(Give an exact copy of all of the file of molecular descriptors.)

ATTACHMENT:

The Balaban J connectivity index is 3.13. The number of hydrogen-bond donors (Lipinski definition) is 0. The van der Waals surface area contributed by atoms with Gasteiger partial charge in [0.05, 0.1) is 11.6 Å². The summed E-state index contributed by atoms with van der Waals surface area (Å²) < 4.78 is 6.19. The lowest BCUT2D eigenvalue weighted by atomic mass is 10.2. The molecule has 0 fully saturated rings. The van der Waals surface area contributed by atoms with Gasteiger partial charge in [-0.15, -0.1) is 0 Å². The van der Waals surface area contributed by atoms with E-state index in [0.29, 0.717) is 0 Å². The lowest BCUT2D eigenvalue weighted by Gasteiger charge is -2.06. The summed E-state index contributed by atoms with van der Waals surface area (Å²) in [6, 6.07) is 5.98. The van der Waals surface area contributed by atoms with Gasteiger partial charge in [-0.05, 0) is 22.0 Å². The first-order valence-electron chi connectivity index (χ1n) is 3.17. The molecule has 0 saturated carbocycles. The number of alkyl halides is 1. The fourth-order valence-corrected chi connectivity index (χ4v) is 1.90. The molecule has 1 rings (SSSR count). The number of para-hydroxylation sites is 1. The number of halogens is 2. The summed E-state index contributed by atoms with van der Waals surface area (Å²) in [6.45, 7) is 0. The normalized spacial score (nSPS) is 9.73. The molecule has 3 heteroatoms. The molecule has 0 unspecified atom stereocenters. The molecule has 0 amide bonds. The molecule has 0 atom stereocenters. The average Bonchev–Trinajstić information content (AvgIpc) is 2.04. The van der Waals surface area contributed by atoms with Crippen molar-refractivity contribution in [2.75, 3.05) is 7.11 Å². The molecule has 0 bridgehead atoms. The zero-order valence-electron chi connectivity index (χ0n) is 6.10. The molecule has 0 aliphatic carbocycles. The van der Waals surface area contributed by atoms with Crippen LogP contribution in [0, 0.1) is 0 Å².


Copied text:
The Balaban J connectivity index is 3.13. The number of hydrogen-bond donors (Lipinski definition) is 0. The van der Waals surface area contributed by atoms with Gasteiger partial charge in [0.05, 0.1) is 11.6 Å². The summed E-state index contributed by atoms with van der Waals surface area (Å²) < 4.78 is 6.19. The lowest BCUT2D eigenvalue weighted by atomic mass is 10.2. The molecule has 0 fully saturated rings. The van der Waals surface area contributed by atoms with Gasteiger partial charge in [-0.15, -0.1) is 0 Å². The van der Waals surface area contributed by atoms with E-state index in [0.29, 0.717) is 0 Å². The lowest BCUT2D eigenvalue weighted by Gasteiger charge is -2.06. The summed E-state index contributed by atoms with van der Waals surface area (Å²) in [6, 6.07) is 5.98. The van der Waals surface area contributed by atoms with Gasteiger partial charge in [-0.05, 0) is 22.0 Å². The first-order valence-electron chi connectivity index (χ1n) is 3.17. The molecule has 0 saturated carbocycles. The number of alkyl halides is 1. The fourth-order valence-corrected chi connectivity index (χ4v) is 1.90. The molecule has 1 rings (SSSR count). The number of para-hydroxylation sites is 1. The number of halogens is 2. The summed E-state index contributed by atoms with van der Waals surface area (Å²) in [6.45, 7) is 0. The normalized spacial score (nSPS) is 9.73. The molecule has 3 heteroatoms. The molecule has 0 unspecified atom stereocenters. The molecule has 0 amide bonds. The molecule has 0 atom stereocenters. The average Bonchev–Trinajstić information content (AvgIpc) is 2.04. The van der Waals surface area contributed by atoms with Crippen molar-refractivity contribution in [2.75, 3.05) is 7.11 Å². The molecule has 0 bridgehead atoms. The zero-order valence-electron chi connectivity index (χ0n) is 6.10. The molecule has 0 aliphatic carbocycles. The van der Waals surface area contributed by atoms with Crippen LogP contribution in [0, 0.1) is 0 Å².